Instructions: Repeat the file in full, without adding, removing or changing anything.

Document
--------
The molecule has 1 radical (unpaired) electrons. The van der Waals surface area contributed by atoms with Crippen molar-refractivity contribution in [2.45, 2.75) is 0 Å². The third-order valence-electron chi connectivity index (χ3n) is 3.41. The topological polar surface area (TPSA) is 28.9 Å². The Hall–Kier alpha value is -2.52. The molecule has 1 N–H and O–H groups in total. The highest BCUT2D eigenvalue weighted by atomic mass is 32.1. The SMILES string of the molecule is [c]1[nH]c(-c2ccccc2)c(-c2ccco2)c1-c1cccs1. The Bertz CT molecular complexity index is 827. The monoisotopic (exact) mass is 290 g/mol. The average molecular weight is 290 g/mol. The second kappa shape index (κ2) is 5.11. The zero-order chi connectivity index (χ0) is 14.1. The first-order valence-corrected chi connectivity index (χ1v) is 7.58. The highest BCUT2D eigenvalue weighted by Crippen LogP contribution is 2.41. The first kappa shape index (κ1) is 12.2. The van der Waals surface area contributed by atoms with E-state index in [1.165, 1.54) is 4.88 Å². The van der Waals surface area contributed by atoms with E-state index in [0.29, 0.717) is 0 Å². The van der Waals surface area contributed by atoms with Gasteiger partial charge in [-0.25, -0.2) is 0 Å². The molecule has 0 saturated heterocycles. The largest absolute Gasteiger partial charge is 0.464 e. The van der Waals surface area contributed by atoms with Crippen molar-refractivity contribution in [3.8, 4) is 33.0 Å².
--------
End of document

The molecule has 1 radical (unpaired) electrons. The van der Waals surface area contributed by atoms with Crippen molar-refractivity contribution in [2.45, 2.75) is 0 Å². The third-order valence-electron chi connectivity index (χ3n) is 3.41. The topological polar surface area (TPSA) is 28.9 Å². The Hall–Kier alpha value is -2.52. The molecule has 1 N–H and O–H groups in total. The highest BCUT2D eigenvalue weighted by atomic mass is 32.1. The SMILES string of the molecule is [c]1[nH]c(-c2ccccc2)c(-c2ccco2)c1-c1cccs1. The Bertz CT molecular complexity index is 827. The monoisotopic (exact) mass is 290 g/mol. The average molecular weight is 290 g/mol. The second kappa shape index (κ2) is 5.11. The zero-order chi connectivity index (χ0) is 14.1. The first-order valence-corrected chi connectivity index (χ1v) is 7.58. The highest BCUT2D eigenvalue weighted by Crippen LogP contribution is 2.41. The first kappa shape index (κ1) is 12.2. The van der Waals surface area contributed by atoms with E-state index in [1.165, 1.54) is 4.88 Å². The van der Waals surface area contributed by atoms with E-state index in [0.29, 0.717) is 0 Å². The van der Waals surface area contributed by atoms with Gasteiger partial charge in [-0.25, -0.2) is 0 Å². The molecule has 0 saturated heterocycles. The largest absolute Gasteiger partial charge is 0.464 e. The van der Waals surface area contributed by atoms with Crippen molar-refractivity contribution in [3.8, 4) is 33.0 Å².